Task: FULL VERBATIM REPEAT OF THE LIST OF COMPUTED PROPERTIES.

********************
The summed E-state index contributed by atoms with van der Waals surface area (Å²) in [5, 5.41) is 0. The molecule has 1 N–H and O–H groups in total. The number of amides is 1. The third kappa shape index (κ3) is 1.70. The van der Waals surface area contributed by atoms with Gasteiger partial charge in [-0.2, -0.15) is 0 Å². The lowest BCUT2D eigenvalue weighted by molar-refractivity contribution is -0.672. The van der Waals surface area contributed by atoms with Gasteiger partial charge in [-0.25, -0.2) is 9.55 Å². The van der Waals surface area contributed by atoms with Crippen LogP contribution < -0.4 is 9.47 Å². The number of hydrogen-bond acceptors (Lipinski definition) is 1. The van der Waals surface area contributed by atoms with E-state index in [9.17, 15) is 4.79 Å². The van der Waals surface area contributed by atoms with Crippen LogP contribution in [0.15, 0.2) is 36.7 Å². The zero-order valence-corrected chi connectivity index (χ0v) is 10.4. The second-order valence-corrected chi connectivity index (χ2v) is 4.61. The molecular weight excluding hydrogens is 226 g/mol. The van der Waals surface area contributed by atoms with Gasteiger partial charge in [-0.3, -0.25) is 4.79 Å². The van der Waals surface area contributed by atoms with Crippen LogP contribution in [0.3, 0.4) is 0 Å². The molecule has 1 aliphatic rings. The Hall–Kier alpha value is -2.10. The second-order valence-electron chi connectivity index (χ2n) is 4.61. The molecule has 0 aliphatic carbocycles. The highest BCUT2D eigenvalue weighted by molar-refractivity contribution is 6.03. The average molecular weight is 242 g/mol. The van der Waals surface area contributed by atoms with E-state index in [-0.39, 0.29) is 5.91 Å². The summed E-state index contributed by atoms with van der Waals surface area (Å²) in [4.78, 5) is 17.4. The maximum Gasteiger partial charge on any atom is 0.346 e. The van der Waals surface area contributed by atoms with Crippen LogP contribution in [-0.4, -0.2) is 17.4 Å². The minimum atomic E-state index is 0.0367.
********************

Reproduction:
The summed E-state index contributed by atoms with van der Waals surface area (Å²) in [5, 5.41) is 0. The molecule has 1 N–H and O–H groups in total. The number of amides is 1. The third kappa shape index (κ3) is 1.70. The van der Waals surface area contributed by atoms with Gasteiger partial charge in [-0.2, -0.15) is 0 Å². The lowest BCUT2D eigenvalue weighted by molar-refractivity contribution is -0.672. The van der Waals surface area contributed by atoms with Gasteiger partial charge in [-0.25, -0.2) is 9.55 Å². The van der Waals surface area contributed by atoms with Crippen LogP contribution < -0.4 is 9.47 Å². The number of hydrogen-bond acceptors (Lipinski definition) is 1. The van der Waals surface area contributed by atoms with E-state index in [9.17, 15) is 4.79 Å². The van der Waals surface area contributed by atoms with Crippen LogP contribution in [0.15, 0.2) is 36.7 Å². The zero-order valence-corrected chi connectivity index (χ0v) is 10.4. The second-order valence-corrected chi connectivity index (χ2v) is 4.61. The molecular weight excluding hydrogens is 226 g/mol. The van der Waals surface area contributed by atoms with Gasteiger partial charge in [-0.3, -0.25) is 4.79 Å². The van der Waals surface area contributed by atoms with Crippen LogP contribution in [0.3, 0.4) is 0 Å². The molecule has 1 aliphatic rings. The Hall–Kier alpha value is -2.10. The second-order valence-electron chi connectivity index (χ2n) is 4.61. The molecule has 0 aliphatic carbocycles. The highest BCUT2D eigenvalue weighted by molar-refractivity contribution is 6.03. The average molecular weight is 242 g/mol. The van der Waals surface area contributed by atoms with E-state index in [-0.39, 0.29) is 5.91 Å². The summed E-state index contributed by atoms with van der Waals surface area (Å²) in [4.78, 5) is 17.4. The maximum Gasteiger partial charge on any atom is 0.346 e. The van der Waals surface area contributed by atoms with Crippen LogP contribution in [-0.4, -0.2) is 17.4 Å². The minimum atomic E-state index is 0.0367.